Peyton Manning May Not Be The Hero You Think He Is, Sexual Assault Allegations Surface Against The Quarterback

Last week, all eyes were on Peyton Manning and the Denver Broncos after winning the match-up against the Carolina Panthers at Super Bowl 50.

However, another piece of news that involves the Broncos quarterback was not as pleasant.

According to a report by the Denver Post, the NFL superstar was mentioned in a lawsuit that was filed by a group of women against the University of Tennessee.

The group, which is composed of six unidentified women, alleges that the university violated Title IX regulations because it failed to address sexual assault reports properly.

The lawsuit is centered on five separate cases of sexual assault that the school failed to resolve properly.

However, what caught everyone’s attention was that it also included Peyton Manning in the suit, and cited an incident about 20 years ago when he was involved in a sexual incident with a female student trainer.

While he was a freshman at the University of Tennessee, Manning, who was already shaping up to becoming an NFL first round draft pick, reportedly sat on the face of Dr. Jamie Whited without wearing any underwear or shorts.

Whited was checking on his foot for a possible stress fracture when Peyton Manning allegedly decided to do the act. Whited reportedly settled, and left the university after teaching and training student athletes for years.

In a 74-page lawsuit that was filed in 2002, it states that Peyton Manning and Dr. Whited, whose surname was changed to Naughright after marriage, agreed to a confidentiality agreement stating that both parties would not disclose details of the incident.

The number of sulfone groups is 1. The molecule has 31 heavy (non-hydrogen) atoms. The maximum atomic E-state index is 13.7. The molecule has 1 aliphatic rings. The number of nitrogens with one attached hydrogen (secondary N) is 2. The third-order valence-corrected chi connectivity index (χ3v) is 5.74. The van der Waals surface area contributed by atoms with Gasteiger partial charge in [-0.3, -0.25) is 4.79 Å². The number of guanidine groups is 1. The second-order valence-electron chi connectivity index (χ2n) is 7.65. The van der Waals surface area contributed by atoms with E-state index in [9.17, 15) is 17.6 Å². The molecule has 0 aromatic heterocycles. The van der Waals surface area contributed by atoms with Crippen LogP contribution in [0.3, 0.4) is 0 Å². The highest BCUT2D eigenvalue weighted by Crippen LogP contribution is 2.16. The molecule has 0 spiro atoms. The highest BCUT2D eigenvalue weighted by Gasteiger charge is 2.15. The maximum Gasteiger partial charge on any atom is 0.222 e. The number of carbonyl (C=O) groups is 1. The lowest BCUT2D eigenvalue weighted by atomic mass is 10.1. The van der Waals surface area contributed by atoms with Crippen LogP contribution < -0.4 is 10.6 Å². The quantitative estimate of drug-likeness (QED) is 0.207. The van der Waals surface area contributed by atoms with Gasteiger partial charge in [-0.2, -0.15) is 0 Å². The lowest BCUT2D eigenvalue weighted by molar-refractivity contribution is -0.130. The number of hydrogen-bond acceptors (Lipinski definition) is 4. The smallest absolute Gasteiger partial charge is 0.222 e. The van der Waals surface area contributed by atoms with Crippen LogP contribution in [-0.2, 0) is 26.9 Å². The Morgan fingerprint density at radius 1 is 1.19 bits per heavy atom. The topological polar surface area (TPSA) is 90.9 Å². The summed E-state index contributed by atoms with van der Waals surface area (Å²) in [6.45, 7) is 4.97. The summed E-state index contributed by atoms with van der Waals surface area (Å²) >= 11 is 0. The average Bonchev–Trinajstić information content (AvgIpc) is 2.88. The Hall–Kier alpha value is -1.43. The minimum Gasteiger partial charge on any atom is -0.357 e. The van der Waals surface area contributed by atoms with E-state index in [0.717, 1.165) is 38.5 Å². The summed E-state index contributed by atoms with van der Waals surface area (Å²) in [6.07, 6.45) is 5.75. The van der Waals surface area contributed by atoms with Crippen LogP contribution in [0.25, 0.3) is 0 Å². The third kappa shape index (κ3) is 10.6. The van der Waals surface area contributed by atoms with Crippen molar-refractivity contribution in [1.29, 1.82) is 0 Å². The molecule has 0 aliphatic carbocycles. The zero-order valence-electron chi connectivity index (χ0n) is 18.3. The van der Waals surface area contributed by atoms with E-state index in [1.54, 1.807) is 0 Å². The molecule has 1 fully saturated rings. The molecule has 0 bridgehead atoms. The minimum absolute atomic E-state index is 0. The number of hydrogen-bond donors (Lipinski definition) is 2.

However, Peyton and his father, former NFL player Archie Manning, violated the agreement when they recounted the incident in a book.

Naughright then filed for a defamation suit against Archie and Peyton Manning, the book’s ghost writer, as well as publisher Harper Collins. While the Mannings asked the court to dismiss the case, Polk County Circuit Judge Harvey Kornstein denied the motion.

Judge Kornstein said that even though the plaintiff is a public figure, there is enough evidence to “satisfy the court” that there is indeed basis to think that the defendants acted in malice.

“Specifically, there is evidence of record, substantial enough to suggest that the defendants knew that the passages in question were false, or acted in reckless disregard of their falsity,” the judge added, referring to Peyton’s claim that Dr. Naughright has a “vulgar mouth.”

He concluded that there is evidence to show that Manning was not being truthful in his statements about the complainant, and that he knew he was lying.

As a result, the defamation case was pushed and then settled a year later.

The lawsuit that was filed on Tuesday brought up the Naughright case because they believe University of Tennessee created a “hostile sexual environment” against sexual assault victims, who complain about student athletes.

Because of the school’s “indifference” to such complaints, it made students more susceptible to sexual assault inside the campus.

Aside from the “clearly unreasonable response” and actions of the school, it also interferes with the disciplinary actions that should have been imposed on the offenders.

While the lawsuit against University of Tennessee is something that the school district and education state departments should look into, what is alarming is that the issue regarding Manning’s troublesome behavior in the past that has not been reported.

Moreover, on the day that the lawsuit was filed against the university and citing Manning’s previous involvement, the media did not bother to pick it up right away. Instead, they focused on how bad the Panthers’ QB Cam Newton looked when he walked out of the post-game press conference. Is this mere coincidence, or has this been going on to protect the squeaky clean image that Peyton Manning has maintained over the years?

[Image by Ezra Shaw/Getty Images]